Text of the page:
The successful 1980 New Teen Titans relaunch clearly inspired the 2003 Teen Titans relaunch. The lineups look similar enough to suggest a connection. Cyborg, Starfire, Changeling, and Raven are back, but this time they’re mentoring the next generation—Robin (Tim Drake), Wonder Girl (Cassie Sandsmark), Kid Flash (Bart Allen), and Superboy (Connor Kent). With the exception of Superboy, it’s basically the 1980 Teen Titans with some younger faces.
This Teen Titans team is structured as a weekend activity for the teenage superheroes, a chance to spend time with their closest friends instead of being cooped up in their respective hometowns, being forced to hide who and what they really are. Of course, even as a weekend extracurricular, trouble will find the Titans.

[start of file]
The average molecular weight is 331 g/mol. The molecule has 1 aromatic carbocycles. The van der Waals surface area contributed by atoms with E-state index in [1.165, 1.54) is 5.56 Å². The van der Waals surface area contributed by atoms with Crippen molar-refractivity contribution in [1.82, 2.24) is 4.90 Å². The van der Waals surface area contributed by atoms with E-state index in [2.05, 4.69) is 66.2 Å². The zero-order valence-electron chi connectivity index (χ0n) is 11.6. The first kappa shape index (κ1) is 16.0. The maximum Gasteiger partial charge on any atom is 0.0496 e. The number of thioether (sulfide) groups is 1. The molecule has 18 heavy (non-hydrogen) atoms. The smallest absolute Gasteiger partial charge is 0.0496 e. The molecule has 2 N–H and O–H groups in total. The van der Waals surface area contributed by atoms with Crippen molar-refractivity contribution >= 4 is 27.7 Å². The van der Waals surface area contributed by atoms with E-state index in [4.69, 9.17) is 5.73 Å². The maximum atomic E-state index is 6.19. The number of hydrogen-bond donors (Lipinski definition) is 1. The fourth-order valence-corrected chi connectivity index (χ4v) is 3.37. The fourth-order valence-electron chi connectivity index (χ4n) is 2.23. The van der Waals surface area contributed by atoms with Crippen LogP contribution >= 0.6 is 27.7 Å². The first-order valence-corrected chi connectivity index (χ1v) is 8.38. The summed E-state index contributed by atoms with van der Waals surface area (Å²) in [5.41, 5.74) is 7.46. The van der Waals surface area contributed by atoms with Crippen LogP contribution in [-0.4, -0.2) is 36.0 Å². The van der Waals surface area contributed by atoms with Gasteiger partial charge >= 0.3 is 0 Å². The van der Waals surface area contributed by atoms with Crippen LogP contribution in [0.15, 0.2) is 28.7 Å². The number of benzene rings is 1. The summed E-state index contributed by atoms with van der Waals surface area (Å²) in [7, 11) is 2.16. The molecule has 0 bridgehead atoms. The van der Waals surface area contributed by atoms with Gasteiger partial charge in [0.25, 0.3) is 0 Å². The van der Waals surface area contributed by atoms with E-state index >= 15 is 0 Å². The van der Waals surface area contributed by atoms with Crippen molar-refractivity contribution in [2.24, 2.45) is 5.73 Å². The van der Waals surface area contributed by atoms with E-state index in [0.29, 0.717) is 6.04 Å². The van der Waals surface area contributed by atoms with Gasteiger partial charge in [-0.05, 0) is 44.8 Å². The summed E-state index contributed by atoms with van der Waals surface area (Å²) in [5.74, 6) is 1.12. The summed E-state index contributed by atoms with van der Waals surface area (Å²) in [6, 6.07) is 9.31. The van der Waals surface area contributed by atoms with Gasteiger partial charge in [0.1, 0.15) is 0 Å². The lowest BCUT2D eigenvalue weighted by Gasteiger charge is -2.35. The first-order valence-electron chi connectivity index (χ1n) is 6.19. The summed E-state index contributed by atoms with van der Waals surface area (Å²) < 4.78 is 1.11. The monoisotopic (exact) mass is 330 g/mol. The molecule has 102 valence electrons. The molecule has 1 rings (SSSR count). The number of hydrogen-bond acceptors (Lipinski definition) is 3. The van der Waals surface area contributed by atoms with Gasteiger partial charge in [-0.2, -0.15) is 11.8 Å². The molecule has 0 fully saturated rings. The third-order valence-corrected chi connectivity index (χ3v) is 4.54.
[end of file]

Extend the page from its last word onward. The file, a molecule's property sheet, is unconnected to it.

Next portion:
The first issue opens with a strong focus on character, particularly with regards to the four teenagers. The former members of Young Justice are still reeling from recent events, in which a founding Titan died. This issue, and the opening storyline, is about bringing the band back together and graduating them to the next level. They’re technically kids, but not for much longer. It’s time to start growing up, and the best way to do that is among friends, including older friends who have been in their position before.
It’s a strong start, and the book remained strong for years. It’s easily the second-best Titans series ever.
Writer: Geoff Johns
Penciler: Mike McKone
Inker: Marlo Alquiza
Publisher: DC Comics
How to Read It: back issues; Comixology; included in Teen Titans vol. 1: A Kid’s Game (TPB)
Appropriate For: ages 11 and up